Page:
Smart Unit Tests implements an analysis technique that falls between these two extremes. Similar to static analysis techniques, it proves that a property holds for most feasible paths. Similar to dynamic analysis techniques, it reports only real errors and no false positives.

Test case generation involves the following:

  • Dynamically discovering all the branches (explicit and implicit) in the code under test.
  • Synthesizing precise test input values that exercise those branches.
  • Recording the output from the code under test for the said inputs.
  • Persisting these as a compact test suite with high coverage.

Figure 2 shows how it works using runtime instrumentation and monitoring and here are the steps involved:

  1. The code under test is first instrumented and callbacks are planted that will allow the testing engine to monitor execution. The code is then run with the simplest relevant concrete input value (based on the type of the parameter). This represents the initial test case.
  2. The testing engine monitors execution, computes coverage for each test case, and tracks how the input value flows through the code. If all paths are covered, the process stops; all exceptional behaviors are considered as branches, just like explicit branches in the code. If all paths haven’t been covered yet, the testing engine picks a test case that reaches a program point from which an uncovered branch leaves, and determines how the branching condition depends on the input value.
  3. The engine constructs a constraint system representing the condition under which control reaches to that program point and would then continue along the previously uncovered branch. It then queries a constraint solver to synthesize a new concrete input value based on this constraint.
  4. If the constraint solver can determine a concrete input value for the constraint, the code under test is run with the new concrete input value.
  5. If coverage increases, a test case is emitted.

How Test Case Generation Works Under the Hood
Figure 2 How Test Case Generation Works Under the Hood

Steps 2 through 5 are repeated until all branches are covered, or until preconfigured exploration bounds are exceeded.

This process is termed an “exploration.” Within an exploration, the code under test can be “run” several times. Some of those runs increase coverage, and only the runs that increase coverage emit test cases. Thus, all tests that are generated exercise feasible paths.

Bounded Exploration

If the code under test doesn’t contain loops or unbounded recursion, exploration typically stops quickly because there are only a (small) finite number of execution paths to analyze. However, most interesting programs do contain loops or unbounded recursion. In such cases, the number of execution paths is (practically) infinite, and it’s generally undecidable whether a statement is reachable. In other words, an exploration would take forever to analyze all execution paths of the program. Because test generation involves actually running the code under test, how do you protect from such runaway exploration? That’s where bounded exploration plays a key role. It ensures explorations stop after a reasonable amount of time. There are several tiered, configurable exploration bounds that are used:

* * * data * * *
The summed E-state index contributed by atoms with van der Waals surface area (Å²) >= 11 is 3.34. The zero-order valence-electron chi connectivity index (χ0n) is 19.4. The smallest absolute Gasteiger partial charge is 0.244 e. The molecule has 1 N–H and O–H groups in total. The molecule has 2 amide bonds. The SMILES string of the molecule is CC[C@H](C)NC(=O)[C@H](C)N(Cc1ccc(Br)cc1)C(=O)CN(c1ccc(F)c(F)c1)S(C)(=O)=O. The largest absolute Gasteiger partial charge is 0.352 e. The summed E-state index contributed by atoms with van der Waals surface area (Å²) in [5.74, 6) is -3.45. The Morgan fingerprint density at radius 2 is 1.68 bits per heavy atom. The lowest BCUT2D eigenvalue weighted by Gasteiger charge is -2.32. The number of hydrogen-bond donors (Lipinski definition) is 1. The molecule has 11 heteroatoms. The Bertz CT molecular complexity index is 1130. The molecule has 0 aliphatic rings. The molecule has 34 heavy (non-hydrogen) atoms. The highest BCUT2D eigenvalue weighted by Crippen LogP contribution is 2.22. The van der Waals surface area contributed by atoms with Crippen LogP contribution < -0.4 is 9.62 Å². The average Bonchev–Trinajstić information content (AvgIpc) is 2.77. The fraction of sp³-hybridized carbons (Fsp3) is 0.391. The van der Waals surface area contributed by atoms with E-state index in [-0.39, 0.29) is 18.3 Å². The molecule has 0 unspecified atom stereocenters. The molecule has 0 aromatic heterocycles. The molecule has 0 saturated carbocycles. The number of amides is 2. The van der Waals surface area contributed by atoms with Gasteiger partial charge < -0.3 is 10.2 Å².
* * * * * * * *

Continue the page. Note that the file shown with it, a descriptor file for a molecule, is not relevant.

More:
• Constraint solver bounds limit the amount of time and memory the solver can use in searching for the next concrete input value.
  • Exploration path bounds limit the complexity of the execution path being analyzed in terms of the number of branches taken, the number of conditions over the inputs that need to be checked, and the depth of the execution path in terms of stack frames.
  • Exploration bounds limit the number of “runs” that don’t yield a test case, the total number of runs permitted and an overall time limit after which exploration stops.

An important aspect to any tool-based testing approach being effective is rapid feedback, and all of these bounds have been preconfigured to enable rapid interactive use.

Furthermore, the testing engine uses heuristics to achieve high code coverage quickly by postponing solving hard constraint systems. You can let the engine quickly generate some tests for code on which you’re working. However, to tackle the remaining hard test input generation problems, you can dial up the thresholds to let the testing engine crunch further on the complicated constraint systems.

Parameterized Unit Testing

All program analysis techniques try to validate or disprove certain specified properties of a given program. There are different techniques for specifying program properties:

  • API Contracts specify the behavior of individual API actions from the implementation’s perspective. Their goal is to guarantee robustness, in the sense that operations don’t crash and data invariants are preserved. A common problem of API contracts is their narrow view on individual API actions, which makes it difficult to describe system-wide protocols.